The major Hollywood studios and record companies are drawing up a new lesson plan in their efforts to discourage students from violating copyright laws.
Industry groups, which several years ago sued college students for downloading illegal copies of movies and music, are taking a gentler approach to fighting piracy by urging Los Angeles schools to steer students to legitimate websites.
In a letter sent Monday to
"This simple, inexpensive step would help ensure that young people in Los Angeles can become aware of the wide array of legitimate services that sustain the businesses that employ their parents and neighbors -- hard-working artists, craftsmen and other L.A.-based professionals behind the creation of amazing products of entertainment,'' the letter stated. "We appreciate that it is often hard to distinguish between legal and illegal offerings and believe that most consumers would like to learn how to be sure they are not downloading an illegal product, stealing someone else's property and hard work, or exposing their devices to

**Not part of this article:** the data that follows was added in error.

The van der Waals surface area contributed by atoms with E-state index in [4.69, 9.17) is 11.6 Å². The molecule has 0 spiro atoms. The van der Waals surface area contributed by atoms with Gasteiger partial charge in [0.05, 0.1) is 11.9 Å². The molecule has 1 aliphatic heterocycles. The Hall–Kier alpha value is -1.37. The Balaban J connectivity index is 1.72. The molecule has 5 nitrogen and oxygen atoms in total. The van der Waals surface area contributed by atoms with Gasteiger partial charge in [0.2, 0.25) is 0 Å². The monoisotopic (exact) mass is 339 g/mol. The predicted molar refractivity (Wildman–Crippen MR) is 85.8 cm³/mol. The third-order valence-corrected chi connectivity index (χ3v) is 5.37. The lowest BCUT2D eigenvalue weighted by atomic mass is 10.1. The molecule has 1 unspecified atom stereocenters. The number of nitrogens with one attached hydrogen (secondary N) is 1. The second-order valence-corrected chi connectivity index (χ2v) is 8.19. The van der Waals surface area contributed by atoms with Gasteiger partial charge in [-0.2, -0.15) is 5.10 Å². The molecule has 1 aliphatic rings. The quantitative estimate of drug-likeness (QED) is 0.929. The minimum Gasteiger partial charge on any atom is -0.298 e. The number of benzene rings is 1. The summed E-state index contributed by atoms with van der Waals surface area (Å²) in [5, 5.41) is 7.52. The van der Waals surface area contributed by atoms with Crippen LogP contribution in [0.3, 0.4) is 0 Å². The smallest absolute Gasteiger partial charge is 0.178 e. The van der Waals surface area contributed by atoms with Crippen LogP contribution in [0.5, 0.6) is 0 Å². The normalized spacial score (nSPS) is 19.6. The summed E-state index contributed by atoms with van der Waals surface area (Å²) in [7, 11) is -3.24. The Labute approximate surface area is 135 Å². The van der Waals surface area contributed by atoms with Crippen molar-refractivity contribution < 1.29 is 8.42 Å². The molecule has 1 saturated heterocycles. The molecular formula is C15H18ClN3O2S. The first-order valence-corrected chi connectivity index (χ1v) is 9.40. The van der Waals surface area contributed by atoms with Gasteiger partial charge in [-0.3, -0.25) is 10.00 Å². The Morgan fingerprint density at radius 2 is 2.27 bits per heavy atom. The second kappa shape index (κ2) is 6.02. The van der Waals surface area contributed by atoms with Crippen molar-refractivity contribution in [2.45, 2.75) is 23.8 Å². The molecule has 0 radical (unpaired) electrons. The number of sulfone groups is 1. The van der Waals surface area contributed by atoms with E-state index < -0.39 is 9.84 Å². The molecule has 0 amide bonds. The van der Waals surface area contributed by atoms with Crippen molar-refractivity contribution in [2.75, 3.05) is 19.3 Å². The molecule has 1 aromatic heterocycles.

LAUSD officials were not immediately available for comment.
The outreach to schools is part of a large strategy by the MPAA to educate the public about the damage caused by piracy to the film and music industries. The groups waged an unsuccessful effort last year to introduce legislation that would crack down on websites offering illegal copies of movies and TV shows.
In May, the MPAA launched its wheretowatch.org website that lists various services such as Amazon,